Over the many years that the Academy and its clinicians have been providing aid-in-dying care, we have found that having an experienced attendant at the bedside, in the days before and during the aid-in-dying procedure, is crucial.
- Patients who have knowledgeable attendants have more peaceful deaths, and their loved ones have less complicated grief. Having a trained, knowledgeable person throughout the process and at the bedside helps prevent complications, frees loved ones from having to take on this complex clinical role, and ensures that patients safely have the peaceful death they so deeply desire. The preparations and procedures around aid in dying can be complex and more easily managed by a knowledgeable clinician, rather than a stressed-out but well-intentioned loved one. And, well supported loved ones who don’t have to manage medications or make clinical decisions, can keep their attentions on each other more fully during these tender moments.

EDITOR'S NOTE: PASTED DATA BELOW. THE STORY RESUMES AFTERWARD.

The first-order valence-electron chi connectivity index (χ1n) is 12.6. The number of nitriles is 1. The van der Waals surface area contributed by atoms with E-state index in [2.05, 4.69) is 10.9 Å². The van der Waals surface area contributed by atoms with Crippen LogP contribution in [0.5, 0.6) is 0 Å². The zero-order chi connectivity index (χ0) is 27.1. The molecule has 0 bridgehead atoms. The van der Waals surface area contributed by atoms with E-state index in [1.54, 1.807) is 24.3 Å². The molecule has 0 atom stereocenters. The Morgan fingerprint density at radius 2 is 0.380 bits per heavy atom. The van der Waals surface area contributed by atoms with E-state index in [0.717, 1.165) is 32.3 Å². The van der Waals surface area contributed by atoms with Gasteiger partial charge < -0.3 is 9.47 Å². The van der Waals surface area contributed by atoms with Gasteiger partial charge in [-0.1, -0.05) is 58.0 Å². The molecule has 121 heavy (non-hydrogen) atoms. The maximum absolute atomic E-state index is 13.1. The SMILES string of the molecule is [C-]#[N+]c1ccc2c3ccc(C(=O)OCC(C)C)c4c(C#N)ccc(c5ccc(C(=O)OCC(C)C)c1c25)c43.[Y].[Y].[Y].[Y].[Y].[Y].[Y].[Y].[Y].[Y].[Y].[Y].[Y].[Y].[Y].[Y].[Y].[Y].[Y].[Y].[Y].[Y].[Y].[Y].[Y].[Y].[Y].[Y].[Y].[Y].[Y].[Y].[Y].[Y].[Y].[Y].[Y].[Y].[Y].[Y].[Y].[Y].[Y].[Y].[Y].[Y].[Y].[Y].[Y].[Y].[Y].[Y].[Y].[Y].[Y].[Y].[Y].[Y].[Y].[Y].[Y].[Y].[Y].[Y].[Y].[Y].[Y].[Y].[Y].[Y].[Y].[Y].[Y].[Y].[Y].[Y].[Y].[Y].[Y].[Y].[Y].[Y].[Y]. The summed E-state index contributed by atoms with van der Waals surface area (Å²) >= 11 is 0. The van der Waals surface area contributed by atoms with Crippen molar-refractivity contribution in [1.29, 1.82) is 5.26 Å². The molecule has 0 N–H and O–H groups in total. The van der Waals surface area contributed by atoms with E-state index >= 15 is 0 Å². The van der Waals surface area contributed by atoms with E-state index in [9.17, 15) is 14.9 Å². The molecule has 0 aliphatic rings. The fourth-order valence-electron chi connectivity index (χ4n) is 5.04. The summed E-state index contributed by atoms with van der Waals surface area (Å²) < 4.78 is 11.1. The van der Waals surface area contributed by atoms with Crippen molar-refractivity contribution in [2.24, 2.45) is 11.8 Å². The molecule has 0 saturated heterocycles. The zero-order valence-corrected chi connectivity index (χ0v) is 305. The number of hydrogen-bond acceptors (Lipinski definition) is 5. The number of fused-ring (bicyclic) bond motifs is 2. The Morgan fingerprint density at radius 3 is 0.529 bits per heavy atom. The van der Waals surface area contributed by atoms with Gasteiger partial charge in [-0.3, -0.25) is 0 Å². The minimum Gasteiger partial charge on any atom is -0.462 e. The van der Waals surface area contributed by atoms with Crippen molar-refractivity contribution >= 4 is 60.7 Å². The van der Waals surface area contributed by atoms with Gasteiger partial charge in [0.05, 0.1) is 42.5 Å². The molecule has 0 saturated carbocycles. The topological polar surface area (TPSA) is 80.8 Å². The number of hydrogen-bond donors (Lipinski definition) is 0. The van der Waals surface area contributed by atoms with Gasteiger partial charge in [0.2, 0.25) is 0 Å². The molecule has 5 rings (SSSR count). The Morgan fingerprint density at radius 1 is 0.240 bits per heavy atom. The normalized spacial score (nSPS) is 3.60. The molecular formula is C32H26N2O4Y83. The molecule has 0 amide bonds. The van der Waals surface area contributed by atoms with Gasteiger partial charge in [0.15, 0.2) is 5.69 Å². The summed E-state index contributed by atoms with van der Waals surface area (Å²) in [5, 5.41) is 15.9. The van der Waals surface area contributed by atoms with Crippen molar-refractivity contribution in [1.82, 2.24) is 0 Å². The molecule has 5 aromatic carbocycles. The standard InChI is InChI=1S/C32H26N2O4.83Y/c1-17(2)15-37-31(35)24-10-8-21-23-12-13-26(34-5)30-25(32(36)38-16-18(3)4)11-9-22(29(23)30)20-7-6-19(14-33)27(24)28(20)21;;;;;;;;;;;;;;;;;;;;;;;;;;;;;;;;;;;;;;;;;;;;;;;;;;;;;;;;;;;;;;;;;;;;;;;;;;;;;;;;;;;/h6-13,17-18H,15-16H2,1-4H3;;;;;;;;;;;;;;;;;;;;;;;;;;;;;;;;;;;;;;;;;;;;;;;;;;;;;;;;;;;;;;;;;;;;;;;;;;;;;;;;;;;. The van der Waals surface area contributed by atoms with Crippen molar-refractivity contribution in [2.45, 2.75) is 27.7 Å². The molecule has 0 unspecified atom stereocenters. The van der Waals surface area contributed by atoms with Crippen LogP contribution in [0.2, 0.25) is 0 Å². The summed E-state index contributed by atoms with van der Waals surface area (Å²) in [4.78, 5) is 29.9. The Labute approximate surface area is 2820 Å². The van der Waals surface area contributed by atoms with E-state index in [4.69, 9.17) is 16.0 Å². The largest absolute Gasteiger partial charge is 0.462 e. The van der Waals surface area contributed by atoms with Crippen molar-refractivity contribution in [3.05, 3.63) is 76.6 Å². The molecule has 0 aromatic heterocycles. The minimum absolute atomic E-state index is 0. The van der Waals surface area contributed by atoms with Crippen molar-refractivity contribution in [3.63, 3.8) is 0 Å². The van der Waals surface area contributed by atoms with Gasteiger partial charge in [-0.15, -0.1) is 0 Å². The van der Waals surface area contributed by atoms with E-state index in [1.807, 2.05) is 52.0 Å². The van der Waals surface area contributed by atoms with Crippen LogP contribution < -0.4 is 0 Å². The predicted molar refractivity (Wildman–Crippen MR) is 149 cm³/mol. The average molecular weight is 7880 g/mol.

- There are many trained professionals who can help provide this care. Ask your prescribing doctor about their availability to attend. Also, be sure to ask your hospice if they allow their nurses and other staff to be present. Hospices have a wide variety of policies, so be sure to ask specifically about what their staff can and can’t do to support you and your loved ones.
- There are also end-of-life doulas experienced with aid-in-dying care who provide this service.
- Many states have trained volunteers who can be there for this important day.
If your hospice staff or doctors cannot attend on your aid-in-dying-day, or if you feel you need further support, fill out the form below for a referral to an Academy-trained and verified bedside attendant.